I've been thinking about my story for a while now and the problem I've run into is that I'm not sure how to start it. It isn't that I can't think of how to start it, I actually have a million ideas about how to do that, the problem is that I can't pick the best one to use.

I know this is something I'm probably just going to have to figure out on my own, but is there any advice that anyone who's had this issue before can give?

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    Just pick one. Any of the idea's you have and start with it. If it doesn't fit of feel right you can always edit it later. The most important part is that you just sit down and start writing your story. – Totumus Maximus Jul 5 '18 at 7:18
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    Possible duplicate of How to open a novel? – Galastel Jul 5 '18 at 10:40
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    @Galastel I'm not sure; that question seems to ask about the content of the opening, whereas OP here is asking about how to pick one opening out of many to get themselves started. I'm not saying the answers to that question won't be useful to the OP (they probably will), but I'm much less sure that it actually solves their problem here. – a CVn Jul 5 '18 at 10:42
  • In my experience, the beginning isn't decided until many rounds of revision. – Ken Mohnkern Dec 4 '18 at 15:16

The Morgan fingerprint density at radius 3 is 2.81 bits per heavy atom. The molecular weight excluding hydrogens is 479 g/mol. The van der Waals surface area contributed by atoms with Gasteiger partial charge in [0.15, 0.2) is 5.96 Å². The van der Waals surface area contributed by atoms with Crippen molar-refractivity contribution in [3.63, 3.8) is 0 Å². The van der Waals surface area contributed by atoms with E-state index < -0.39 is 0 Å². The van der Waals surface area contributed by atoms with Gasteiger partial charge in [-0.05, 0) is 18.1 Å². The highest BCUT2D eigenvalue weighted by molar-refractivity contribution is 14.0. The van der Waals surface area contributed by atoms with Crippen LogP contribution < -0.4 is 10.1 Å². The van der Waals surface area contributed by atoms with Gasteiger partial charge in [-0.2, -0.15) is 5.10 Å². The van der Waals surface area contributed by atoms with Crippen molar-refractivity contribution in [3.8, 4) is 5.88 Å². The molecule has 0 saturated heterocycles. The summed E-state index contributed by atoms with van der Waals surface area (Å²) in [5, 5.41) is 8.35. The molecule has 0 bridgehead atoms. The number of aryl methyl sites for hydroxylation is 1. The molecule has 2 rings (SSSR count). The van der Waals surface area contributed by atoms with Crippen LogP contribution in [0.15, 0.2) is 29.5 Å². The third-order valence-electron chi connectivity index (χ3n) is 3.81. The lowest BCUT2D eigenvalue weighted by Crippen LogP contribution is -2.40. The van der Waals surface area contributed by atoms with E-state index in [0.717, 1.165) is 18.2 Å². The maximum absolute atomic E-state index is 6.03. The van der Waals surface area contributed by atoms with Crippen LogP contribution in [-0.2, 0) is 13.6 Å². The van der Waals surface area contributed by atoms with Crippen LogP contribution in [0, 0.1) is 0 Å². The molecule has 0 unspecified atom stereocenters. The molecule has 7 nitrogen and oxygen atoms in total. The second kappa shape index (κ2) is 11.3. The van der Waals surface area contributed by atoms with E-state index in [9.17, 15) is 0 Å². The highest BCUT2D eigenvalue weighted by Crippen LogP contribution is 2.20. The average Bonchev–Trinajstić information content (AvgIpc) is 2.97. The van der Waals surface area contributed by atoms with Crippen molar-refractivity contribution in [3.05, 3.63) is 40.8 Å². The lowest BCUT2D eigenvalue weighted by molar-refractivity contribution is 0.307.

At this point: don't sweat it.

You've got ideas, and you need to put something on paper (or the computer) to get yourself started. So take one of those ideas and go with it. Any half-way decent opening will do as well as any other at this point, because you aren't writing something that your readers will see; you're writing for yourself. I very much suspect that even "it was a dark and stormy night", cliché as it is by now, will work better than no opening at all. Or open one of your favourite books to the first page and borrow the opening (but make sure to replace it with one of your own before you do anything serious with the manuscript). This is even more true if you know where you'll want to take your story within, say, the first few chapters, because you will be writing to get from whatever opening you choose to that point anyway.

Now, this isn't to say that you will end up picking the best opening, or even the best one out of those you have in your mind. Maybe you'll think of changes that you need to make to it after you've written the first few pages, or maybe you'll have finished half a book by the time you notice that the opening just doesn't work at all and needs to be yanked out with extreme pride and prejudice, and replaced with something entirely different. But that's okay; you are going to be doing plenty of editing anyway, both in terms of details and in terms of big swathes of text, and the opening isn't really special in that regard.